Needle receiver assembly 60 is pivotally connected to housing 10 by hinge 80. Hinge 80 includes a projecting tongue portion 82 which is engageable with support arm 66 by slidable insertion into complementarily shaped slot 84. The slidable engagement of tongue portion 82 with slot 84 allows removability and replacement of needle receiver assembly 60. Hinge 80 is securely mounted to housing 10 and is biased in the upward sloping direction by spring 86. Hinge 80 is pivotable through the movement of sleeve 87 around pin 88. Pin 88 connects sleeve 87 to housing 10 by ears 89 which are connected to top wall 18 of housing 10.
A needle 40 can be destructed by a needle destruction device herein described by insertion of a syringe body 50 containing a needle 40 and knurled needle hub 42 into the needle receiver assembly 60 through opening 64 in funnel-shaped portion 62. When fully inserted needle 40 extends into open channel 68. The knurled disc portion 53 of fitting 52 is set into and frictionally retained by the periphery of the opening 64 so that the needle and syringe can be independently supported without manual support clear of the needle destruction means.
To activate the needle destruction apparatus 30, needle receiver assembly 60 is pivoted downwardly by thumb pressure on funnel-shaped portion 62 from an inclined first holding position until the needle is to be destroyed. Then it is moved to a nearly horizontal second needle destruction position where needle 40 engages positive electrode 32 and negative electrode 36. Preferably, negative electrode 36 extends slightly higher upwardly than positive electrode 32, to ensure that needle 40 is grounded prior to contact with positive electrode 32.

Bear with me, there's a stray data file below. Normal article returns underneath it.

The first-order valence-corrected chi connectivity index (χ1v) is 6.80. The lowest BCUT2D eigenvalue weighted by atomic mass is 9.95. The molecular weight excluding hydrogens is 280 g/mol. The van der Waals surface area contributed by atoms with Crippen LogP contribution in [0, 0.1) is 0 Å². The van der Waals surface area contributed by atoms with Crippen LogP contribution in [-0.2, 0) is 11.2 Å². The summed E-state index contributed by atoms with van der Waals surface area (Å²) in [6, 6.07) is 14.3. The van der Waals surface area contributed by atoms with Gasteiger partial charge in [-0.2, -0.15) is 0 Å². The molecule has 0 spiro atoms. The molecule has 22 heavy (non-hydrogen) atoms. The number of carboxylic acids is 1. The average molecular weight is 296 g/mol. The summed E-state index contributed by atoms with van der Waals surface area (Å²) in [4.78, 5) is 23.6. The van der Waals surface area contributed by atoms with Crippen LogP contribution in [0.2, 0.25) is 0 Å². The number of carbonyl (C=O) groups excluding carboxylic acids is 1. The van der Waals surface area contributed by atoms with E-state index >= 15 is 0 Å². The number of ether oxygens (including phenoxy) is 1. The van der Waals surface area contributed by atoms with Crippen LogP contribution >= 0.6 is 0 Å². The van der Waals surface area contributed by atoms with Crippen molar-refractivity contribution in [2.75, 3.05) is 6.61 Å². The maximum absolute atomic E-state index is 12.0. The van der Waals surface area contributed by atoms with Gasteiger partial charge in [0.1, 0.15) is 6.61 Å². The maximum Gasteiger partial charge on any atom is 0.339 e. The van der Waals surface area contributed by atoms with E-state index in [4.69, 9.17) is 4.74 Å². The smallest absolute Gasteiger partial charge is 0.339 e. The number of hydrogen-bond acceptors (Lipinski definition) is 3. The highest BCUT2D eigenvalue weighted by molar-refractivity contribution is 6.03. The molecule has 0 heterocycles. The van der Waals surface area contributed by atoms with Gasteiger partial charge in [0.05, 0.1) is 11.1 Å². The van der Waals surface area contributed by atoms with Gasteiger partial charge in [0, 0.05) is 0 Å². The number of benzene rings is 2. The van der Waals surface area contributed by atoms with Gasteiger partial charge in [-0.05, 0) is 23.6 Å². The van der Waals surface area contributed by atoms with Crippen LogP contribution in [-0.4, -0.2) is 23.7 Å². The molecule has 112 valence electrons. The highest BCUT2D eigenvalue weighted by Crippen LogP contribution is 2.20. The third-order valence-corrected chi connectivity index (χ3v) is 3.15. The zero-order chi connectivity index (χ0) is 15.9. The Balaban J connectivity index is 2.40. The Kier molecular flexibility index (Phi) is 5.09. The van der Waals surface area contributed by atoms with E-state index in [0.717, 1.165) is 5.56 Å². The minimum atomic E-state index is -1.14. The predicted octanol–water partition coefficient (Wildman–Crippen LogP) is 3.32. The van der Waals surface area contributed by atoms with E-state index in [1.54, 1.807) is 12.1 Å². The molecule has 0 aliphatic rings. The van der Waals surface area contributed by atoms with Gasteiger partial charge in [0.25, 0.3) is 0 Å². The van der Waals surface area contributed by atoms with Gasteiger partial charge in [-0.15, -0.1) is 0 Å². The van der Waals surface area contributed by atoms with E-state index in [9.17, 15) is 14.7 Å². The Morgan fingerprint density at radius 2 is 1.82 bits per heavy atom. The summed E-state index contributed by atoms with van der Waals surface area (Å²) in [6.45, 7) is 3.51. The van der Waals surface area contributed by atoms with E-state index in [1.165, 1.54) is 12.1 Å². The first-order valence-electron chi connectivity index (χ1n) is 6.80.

Contact of needle 40 with positive electrode 32 and negative electrode 36 completes an electric circuit and electric current flows through needle 40 and causes needle 40 to be destroyed. Light 39 is illuminated during current flow through the needle while the circuit is complete. Upon needle destruction, the current flow stops and light 39 goes out indicating that the needle destruction process is complete.
After destruction of needle 40, continued thumb pressure is applied to knurled needle hub 42 through plunger 70. The operator of the device presses a finger on plunger head 74 to engage foot 77 on knurled needle hub 42. While plunger 70 prevents rotation of knurled needle hub 42, syringe 50 is unscrewed and separated from knurled needle hub 42. Upon separation, knurled needle hub 42 drops into drawer 20. As previously noted, drawer 20 can contain a cold sterilizing solution 27 which sanitizes knurled needle hub 42 and any residual remains of needle 40. Drawer 20 is a removable autoclavable part of the device that ensures that its remaining contents can be rendered non-infectious.
After syringe body 5 has been removed from needle receiver assembly 60, assembly 60 may be separated from housing 10 by sliding support arm 66 off tongue portion 82. Needle receiver assembly 60 may then be sterilized by autoclaving.
While this invention has been described as having a preferred embodiment, it is to be understood that the invention is capable of further modification, uses or adaptations which follow in general the principle of the invention and includes such departures from the present disclosure as come within known or customary practice in the art to which the invention pertains, and fall within the scope of the appended claims.
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|U.S. Classification||219/68, 83/944|
|International Classification||A61M5/32, B23K11/22|
|Cooperative Classification||Y10S83/944, A61M5/3278, A61M2005/3283, B23K11/22|
|European Classification||B23K11/22, A61M5/32C4|
|Feb 3, 1996||FPAY||Fee payment|
Year of fee payment: 4
|Mar 7, 2000||REMI||Maintenance fee reminder mailed|
|Aug 13, 2000||LAPS||Lapse for failure to pay maintenance fees|
|Oct 17, 2000||FP||Expired due to failure to pay maintenance fee|
Effective date: 20000811